The Pillowcase Project Offers Planning And Protection

by Amanda Barnett

Could a pillowcase save you during a disaster? That is the hope behind the American Red Cross’ Pillowcase Project that is teaching kids how to prepare for emergencies.

“[The Red Cross] needs to come up with a way to talk to kids, to share with them about what happens in emergencies,” Lynda Smallback, a Red Cross volunteer who teaches the Pillowcase Project in the Kansas and Oklahoma area, said. “That’s [why the Red Cross] started the Pillowcase Project: to encourage kids to put together a special pillowcase with important things that they might need in an emergency.” 

Children and students who participate in The Pillowcase Project learn how to prepare for emergencies such as fires and tornadoes. They also learn coping skills for the stress that comes during disasters.

The Pillowcase Project recommends putting items you will need in the wake of an emergency in your pillowcase. These items can include things like a coat, shoes, medicine kit, a flashlight, a canteen for water, and a whistle if you get stuck somewhere. 

The idea for the project began after Hurricane Katrina in Louisiana in 2005. College students at Loyola University in New Orleans had to evacuate to a Red Cross shelter and only had a few minutes to pack up their belongings. Students at the university used pillowcases to pack their belongings. 

The project has grown and now includes corporate sponsors such as Disney which has allowed it to expand around the world.

During a fire, the Pillowcase Project instructs children to get out of the house in two minutes or less. They learn to use the back of their hand to touch the doorknob to see if it is hot. If it is hot, students learn not to open that door and instead they should go through a window. If the doorknob is not hot, participants learn to open the door and look down the hall to see if the fire is nearby. If not, they can leave your house through a normal exit, but if the fire is nearby, they should leave the house through a window.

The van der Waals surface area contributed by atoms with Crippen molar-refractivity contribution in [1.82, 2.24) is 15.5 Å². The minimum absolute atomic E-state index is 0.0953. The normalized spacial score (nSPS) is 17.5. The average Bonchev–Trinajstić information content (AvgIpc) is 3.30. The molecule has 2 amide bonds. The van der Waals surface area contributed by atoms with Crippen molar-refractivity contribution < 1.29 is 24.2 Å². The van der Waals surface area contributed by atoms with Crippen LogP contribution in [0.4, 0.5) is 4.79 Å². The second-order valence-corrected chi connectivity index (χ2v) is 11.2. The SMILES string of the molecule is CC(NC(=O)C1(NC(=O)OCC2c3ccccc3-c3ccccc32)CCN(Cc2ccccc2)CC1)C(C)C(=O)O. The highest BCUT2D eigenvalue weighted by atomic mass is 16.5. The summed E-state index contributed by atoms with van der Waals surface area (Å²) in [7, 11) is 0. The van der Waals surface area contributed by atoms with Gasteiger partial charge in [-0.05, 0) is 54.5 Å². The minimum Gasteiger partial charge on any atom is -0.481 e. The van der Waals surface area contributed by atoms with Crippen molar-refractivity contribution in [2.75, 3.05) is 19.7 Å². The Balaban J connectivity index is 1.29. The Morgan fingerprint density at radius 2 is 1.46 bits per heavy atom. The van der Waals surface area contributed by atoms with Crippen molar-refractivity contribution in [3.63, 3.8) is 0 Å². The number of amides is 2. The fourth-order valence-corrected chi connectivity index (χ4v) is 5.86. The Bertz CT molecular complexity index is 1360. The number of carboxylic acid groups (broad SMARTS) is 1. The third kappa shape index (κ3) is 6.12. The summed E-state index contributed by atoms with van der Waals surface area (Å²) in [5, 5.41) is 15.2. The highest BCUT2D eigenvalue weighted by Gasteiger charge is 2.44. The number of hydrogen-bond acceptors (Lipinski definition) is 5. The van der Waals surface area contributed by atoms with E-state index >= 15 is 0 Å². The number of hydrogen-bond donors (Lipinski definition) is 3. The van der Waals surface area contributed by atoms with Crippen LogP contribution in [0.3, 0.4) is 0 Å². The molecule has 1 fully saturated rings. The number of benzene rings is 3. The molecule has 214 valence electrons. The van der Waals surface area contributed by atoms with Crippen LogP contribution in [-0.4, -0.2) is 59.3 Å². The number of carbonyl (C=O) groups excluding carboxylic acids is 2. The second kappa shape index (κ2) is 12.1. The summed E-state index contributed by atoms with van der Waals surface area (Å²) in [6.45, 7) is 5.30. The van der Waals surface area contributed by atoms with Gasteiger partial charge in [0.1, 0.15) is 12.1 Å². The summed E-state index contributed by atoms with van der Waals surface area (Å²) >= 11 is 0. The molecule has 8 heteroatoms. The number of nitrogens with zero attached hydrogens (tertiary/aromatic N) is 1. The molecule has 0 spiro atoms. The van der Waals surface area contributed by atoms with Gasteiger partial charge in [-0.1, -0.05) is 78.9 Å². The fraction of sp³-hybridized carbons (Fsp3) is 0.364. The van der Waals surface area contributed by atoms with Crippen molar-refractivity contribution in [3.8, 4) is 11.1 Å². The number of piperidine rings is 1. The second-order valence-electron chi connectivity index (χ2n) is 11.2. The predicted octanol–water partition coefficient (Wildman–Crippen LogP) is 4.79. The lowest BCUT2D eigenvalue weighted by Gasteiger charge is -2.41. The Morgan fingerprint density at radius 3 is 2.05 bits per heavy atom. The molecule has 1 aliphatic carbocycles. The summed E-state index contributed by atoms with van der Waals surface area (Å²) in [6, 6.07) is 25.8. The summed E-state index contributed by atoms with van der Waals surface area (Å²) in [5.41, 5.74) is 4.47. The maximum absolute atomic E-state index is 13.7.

The Red Cross also teaches children they should have a family meeting spot outside, keep emergency contacts on hand, ensure their smoke detectors are working and be prepared with a pre-packed emergency pillowcase.

In Oklahoma, tornadoes are a common emergency situation that can impact children and families. For this situation, the Red Cross recommends having as many walls as possible between you and the outdoors. That means taking that packed pillowcase with you to an interior room with no windows, a basement or storm shelter when a tornado warning is issued.

The Red Cross also teaches children what to do if their family is in a car during a tornado. Ideally, you should never be in a car during a tornado and you will be much safer in a structure. However, if the storm catches you on the road the Red Cross said the driver should drive into a ditch and everyone should keep their seatbelt on and put their hands behind their neck until the tornado passes.

The Pillowcase Project also teaches ways to calm down during an emergency, such as breathing in and out and thinking of your favorite place to be. By talking about emergencies they might face the project hopes being prepared will help children better cope when they are faced with dangerous situations.

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